Audio blogging, or posting snippets of audio on one's blog, has been around for quite a few years now, even before the recent popularity in podcasts. Services such as Hipcast.com and Gabcast.com are two examples of sites that offer ways for you to post audio to your site, either through a Web browser or with a phone. Posting audio to one's blog via a cell phone makes a lot of sense for some people, since their cell phone is always with them, and a voice blog entry is more personal than just text. However, the aforementioned services are largely Web-based, with no tie to any specific phone carrier. Voice Genesis, however, has made deals with phone carriers such as Verizon Wireless to offer a similar service to customers. It's called Vmoblogger, a mobile audio blogging service. In order to access Vmoblogger, you'll have to purchase Vemail, a $4.99 application that lets you send voice e-mails. Vemail is currently available on 34 carriers, though out of the four nationwide carriers, it's available only to Verizon customers. Voice Genesis is working on deals with T-Mobile, Cingular, and Sprint.
Activating the Vmoblogger service is relatively straightforward. If you have a compatible phone, you can just download Vemail from the phone's browser. At this point, you'll have to log in to the Voice Genesis site, configure your e-mail settings, and activate the Vmoblogger service. Then you can decide to upload a picture of yourself, or if you want, you can have a talking avatar (or Avatron) with your blog entry (so that the avatar looks like it's voicing your words). After you select which blogging software you use, you can select Speak E-mail on the Vemail application on your phone and record your voice message. After that, be sure to send the voice message to a specified e-mail address configured especially for blogging.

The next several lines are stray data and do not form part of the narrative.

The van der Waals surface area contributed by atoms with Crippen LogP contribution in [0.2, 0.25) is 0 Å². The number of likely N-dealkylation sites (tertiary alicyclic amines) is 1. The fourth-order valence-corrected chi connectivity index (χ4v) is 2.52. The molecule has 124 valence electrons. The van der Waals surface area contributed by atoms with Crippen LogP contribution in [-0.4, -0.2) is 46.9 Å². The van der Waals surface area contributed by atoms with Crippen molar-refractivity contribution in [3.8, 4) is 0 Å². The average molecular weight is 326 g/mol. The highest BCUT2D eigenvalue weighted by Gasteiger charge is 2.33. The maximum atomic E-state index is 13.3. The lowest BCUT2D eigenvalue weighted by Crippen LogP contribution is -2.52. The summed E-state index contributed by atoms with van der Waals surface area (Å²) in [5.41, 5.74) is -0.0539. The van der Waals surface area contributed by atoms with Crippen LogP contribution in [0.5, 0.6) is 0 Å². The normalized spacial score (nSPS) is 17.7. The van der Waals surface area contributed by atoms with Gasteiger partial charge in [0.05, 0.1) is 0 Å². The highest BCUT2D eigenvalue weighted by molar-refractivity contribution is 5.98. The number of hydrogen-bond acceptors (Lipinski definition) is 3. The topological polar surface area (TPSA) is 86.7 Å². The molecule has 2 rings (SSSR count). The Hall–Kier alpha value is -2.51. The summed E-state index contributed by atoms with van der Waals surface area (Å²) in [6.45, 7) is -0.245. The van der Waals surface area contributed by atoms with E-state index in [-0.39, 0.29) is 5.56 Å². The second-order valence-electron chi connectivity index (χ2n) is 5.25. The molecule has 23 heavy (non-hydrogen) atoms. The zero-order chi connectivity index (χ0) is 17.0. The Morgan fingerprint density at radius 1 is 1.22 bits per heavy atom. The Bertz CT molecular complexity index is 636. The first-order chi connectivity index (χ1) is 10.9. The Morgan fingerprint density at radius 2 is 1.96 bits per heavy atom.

If you want your audio entry to automatically show up on your blog, you're stuck with Blogger and Squarespace. They're the only two blogging services to use iFrame, a technology Voice Genesis uses to insert the Vmoblogger code to your site. There were no instructions as to where to insert the iFrame code, and when we finally did figure it out, it looked rather hideous and threw off our blog's look completely. If you want Vmoblogger to work with any other blogging software, you'll have to post the audio to your site manually. This, in our opinion, defeats the purpose of mobile blogging entirely.
As far as the overall experience goes, we were also dissatisfied with the general look and feel of the software. The user interface was rather bland, and the graphics seemed old-fashioned. Also, while we appreciate the idea of using a built-in cell phone application for mobile blogging, other audio blogging services simply offer a phone number that you can call. This is much easier for most consumers to grasp.
In conclusion, we were generally not pleased with Vmoblogger and would not recommend it for those who are interested in posting audio entries to their blogs.